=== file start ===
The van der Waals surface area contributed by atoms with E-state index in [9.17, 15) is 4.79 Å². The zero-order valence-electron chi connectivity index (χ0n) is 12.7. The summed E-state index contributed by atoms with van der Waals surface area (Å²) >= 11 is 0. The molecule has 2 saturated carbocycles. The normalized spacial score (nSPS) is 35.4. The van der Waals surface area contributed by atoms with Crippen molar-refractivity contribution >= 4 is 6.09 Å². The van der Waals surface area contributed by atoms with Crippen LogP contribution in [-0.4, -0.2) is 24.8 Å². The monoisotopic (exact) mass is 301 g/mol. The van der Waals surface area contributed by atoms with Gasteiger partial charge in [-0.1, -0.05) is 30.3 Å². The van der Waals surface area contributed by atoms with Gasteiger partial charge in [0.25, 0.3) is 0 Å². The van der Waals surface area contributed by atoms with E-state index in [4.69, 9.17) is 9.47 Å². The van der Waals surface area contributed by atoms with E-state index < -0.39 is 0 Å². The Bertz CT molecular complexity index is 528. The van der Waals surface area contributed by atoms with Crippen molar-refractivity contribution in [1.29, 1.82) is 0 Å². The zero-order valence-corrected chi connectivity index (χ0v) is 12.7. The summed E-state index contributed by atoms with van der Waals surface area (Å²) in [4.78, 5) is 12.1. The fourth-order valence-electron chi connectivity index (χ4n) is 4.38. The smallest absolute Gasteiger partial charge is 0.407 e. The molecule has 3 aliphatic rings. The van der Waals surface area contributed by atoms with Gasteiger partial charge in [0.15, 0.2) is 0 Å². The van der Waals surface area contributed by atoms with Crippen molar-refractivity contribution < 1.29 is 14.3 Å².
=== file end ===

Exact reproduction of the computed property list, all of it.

The van der Waals surface area contributed by atoms with E-state index in [9.17, 15) is 4.79 Å². The zero-order valence-electron chi connectivity index (χ0n) is 12.7. The summed E-state index contributed by atoms with van der Waals surface area (Å²) >= 11 is 0. The molecule has 2 saturated carbocycles. The normalized spacial score (nSPS) is 35.4. The van der Waals surface area contributed by atoms with Crippen molar-refractivity contribution >= 4 is 6.09 Å². The van der Waals surface area contributed by atoms with Crippen LogP contribution in [-0.4, -0.2) is 24.8 Å². The monoisotopic (exact) mass is 301 g/mol. The van der Waals surface area contributed by atoms with Gasteiger partial charge in [-0.1, -0.05) is 30.3 Å². The van der Waals surface area contributed by atoms with Gasteiger partial charge in [0.25, 0.3) is 0 Å². The van der Waals surface area contributed by atoms with E-state index in [4.69, 9.17) is 9.47 Å². The van der Waals surface area contributed by atoms with E-state index < -0.39 is 0 Å². The Bertz CT molecular complexity index is 528. The van der Waals surface area contributed by atoms with Crippen molar-refractivity contribution in [1.29, 1.82) is 0 Å². The zero-order valence-corrected chi connectivity index (χ0v) is 12.7. The summed E-state index contributed by atoms with van der Waals surface area (Å²) in [4.78, 5) is 12.1. The fourth-order valence-electron chi connectivity index (χ4n) is 4.38. The smallest absolute Gasteiger partial charge is 0.407 e. The molecule has 3 aliphatic rings. The van der Waals surface area contributed by atoms with Gasteiger partial charge in [0.15, 0.2) is 0 Å². The van der Waals surface area contributed by atoms with Crippen molar-refractivity contribution < 1.29 is 14.3 Å².